2. Favors. As a rule I try not to ask for favors. That’s mostly because I don’t want to end up then owing someone a favor down the line. If someone asks, though, and it’s not too off-putting, I’m generally open to helping them out. All I really ask is that you be clear about your request. For instance, if you say something like “Hey, can you pick me up a Coke when you go get your lunch” don’t act surprised when what I bring back is a Coke. You see, the thing is, I can’t read your mind. I have no earthly way of knowing that by “Coke” you mean Diet Coke. Honestly, I just don’t pay that kind of attention to people’s daily beverage choices, so I make the blithe assumption that you’re asking for what you actually want. If I asked someone to pick me up a cup of coffee, I’m not sure I’d be offended if they brought back a cup of regular black coffee instead of a vinti-vanilla-latte-extra-hot-with-a-shot. I would have failed to specify what I really wanted… and I damned sure wouldn’t have stood there expecting the person doing me the favor to cover the cost of what I asked them to bring me because they weren’t able to read my bloody effing mind and know what I asked for wasn’t what I wanted. I would have just said “thanks” and gone on about my day. From here on out, the answer is always “no.” Thanks for playing.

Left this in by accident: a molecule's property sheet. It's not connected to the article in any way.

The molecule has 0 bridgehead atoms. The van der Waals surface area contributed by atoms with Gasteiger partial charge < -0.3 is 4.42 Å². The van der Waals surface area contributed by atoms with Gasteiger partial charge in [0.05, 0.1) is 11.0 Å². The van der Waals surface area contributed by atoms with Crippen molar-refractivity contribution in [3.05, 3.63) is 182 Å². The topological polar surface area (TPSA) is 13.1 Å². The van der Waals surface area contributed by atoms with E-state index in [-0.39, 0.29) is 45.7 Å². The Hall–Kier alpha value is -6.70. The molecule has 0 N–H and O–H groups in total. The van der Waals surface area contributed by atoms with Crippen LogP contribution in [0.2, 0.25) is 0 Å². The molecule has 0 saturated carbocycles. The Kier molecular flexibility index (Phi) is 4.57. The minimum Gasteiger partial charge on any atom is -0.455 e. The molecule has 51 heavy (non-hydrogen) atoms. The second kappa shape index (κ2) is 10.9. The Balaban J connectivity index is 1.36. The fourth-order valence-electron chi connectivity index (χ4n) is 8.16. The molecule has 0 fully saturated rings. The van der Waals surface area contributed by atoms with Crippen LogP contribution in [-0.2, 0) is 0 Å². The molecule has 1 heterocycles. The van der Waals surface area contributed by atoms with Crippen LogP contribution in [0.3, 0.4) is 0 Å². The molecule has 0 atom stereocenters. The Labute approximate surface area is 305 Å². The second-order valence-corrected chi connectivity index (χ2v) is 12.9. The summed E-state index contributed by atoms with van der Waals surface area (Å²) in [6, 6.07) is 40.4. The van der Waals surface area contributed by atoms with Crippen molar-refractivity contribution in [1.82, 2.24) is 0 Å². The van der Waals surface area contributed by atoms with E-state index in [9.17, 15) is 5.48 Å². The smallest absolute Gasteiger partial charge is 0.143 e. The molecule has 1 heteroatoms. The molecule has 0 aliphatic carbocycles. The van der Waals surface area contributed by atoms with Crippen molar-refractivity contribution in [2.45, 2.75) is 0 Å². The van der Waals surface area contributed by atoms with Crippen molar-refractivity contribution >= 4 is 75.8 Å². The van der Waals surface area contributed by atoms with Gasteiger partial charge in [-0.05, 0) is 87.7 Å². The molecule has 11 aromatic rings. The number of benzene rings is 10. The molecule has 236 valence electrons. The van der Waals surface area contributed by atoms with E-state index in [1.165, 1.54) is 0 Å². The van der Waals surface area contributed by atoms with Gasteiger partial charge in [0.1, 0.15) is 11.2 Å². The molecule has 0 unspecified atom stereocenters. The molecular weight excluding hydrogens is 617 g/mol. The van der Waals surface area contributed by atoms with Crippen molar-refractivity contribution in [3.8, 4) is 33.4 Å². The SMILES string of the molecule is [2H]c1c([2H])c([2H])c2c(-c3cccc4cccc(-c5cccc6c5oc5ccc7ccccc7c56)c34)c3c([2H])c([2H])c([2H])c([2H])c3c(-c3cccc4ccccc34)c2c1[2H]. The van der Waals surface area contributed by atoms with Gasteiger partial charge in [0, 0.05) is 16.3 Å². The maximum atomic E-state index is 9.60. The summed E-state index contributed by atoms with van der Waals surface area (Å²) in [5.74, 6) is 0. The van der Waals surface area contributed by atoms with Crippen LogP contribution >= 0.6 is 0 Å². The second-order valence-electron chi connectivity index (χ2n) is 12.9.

As a side note, this is the 53rd regular installment of What Annoys Jeff this Week. Hard as it is to believe, you’ve been listening to my weekly list of grips for a year now. I won’t say it’s actually been cathartic, but it sure is fun to take a little time once a week to call out stupid for what it is.
They pick up the trash in our subdivision on Wednesday. It’s customary for folks to put their trash out on Tuesday evening and then take their newly emptied trashcan off the curb when they get home Wednesday afternoon. Is it really so hard for you to get with the program? Why is your lovely green can still sitting on the curb on Saturday morning? It’s right there by your mailbox and I’ve seen you picking up your mail in the afternoons when you get home. Is it too hard for you to extend your other hand and drag your can back to the garage like every other damned person in the universe?
And another thing… Why the hell are you watering your lawn? I mean, really, why bother? You clearly hate cutting your grass because you do it so rarely… Not to mention that there are three foot tall weeds growing around every obstruction in your yard… including you house. If you’re not going to do the required maintenance, why do something that actually encourages the stuff to grow in the first place? And really, if you’re too lazy to break out the weedeater once a week, at least invest $5.00 in a bottle of Round-up and kill that shit.